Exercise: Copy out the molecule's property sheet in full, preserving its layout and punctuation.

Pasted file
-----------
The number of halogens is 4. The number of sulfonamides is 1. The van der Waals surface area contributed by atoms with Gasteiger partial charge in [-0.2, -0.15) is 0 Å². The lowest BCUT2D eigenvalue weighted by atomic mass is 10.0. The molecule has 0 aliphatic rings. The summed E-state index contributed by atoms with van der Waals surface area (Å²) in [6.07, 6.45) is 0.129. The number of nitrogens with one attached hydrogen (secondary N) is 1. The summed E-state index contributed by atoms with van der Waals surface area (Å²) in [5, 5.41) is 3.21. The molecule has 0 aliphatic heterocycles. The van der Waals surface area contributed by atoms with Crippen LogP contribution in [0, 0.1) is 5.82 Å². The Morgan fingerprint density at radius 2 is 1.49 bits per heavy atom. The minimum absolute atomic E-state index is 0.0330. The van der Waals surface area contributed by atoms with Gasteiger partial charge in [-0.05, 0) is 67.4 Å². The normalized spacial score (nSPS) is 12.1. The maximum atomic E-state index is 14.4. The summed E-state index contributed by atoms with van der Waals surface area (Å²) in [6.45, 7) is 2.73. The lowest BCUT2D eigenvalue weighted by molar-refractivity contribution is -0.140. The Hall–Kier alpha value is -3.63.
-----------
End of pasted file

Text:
The number of halogens is 4. The number of sulfonamides is 1. The van der Waals surface area contributed by atoms with Gasteiger partial charge in [-0.2, -0.15) is 0 Å². The lowest BCUT2D eigenvalue weighted by atomic mass is 10.0. The molecule has 0 aliphatic rings. The summed E-state index contributed by atoms with van der Waals surface area (Å²) in [6.07, 6.45) is 0.129. The number of nitrogens with one attached hydrogen (secondary N) is 1. The summed E-state index contributed by atoms with van der Waals surface area (Å²) in [5, 5.41) is 3.21. The molecule has 0 aliphatic heterocycles. The van der Waals surface area contributed by atoms with Crippen LogP contribution in [0, 0.1) is 5.82 Å². The Morgan fingerprint density at radius 2 is 1.49 bits per heavy atom. The minimum absolute atomic E-state index is 0.0330. The van der Waals surface area contributed by atoms with Gasteiger partial charge in [-0.05, 0) is 67.4 Å². The normalized spacial score (nSPS) is 12.1. The maximum atomic E-state index is 14.4. The summed E-state index contributed by atoms with van der Waals surface area (Å²) in [6.45, 7) is 2.73. The lowest BCUT2D eigenvalue weighted by molar-refractivity contribution is -0.140. The Hall–Kier alpha value is -3.63.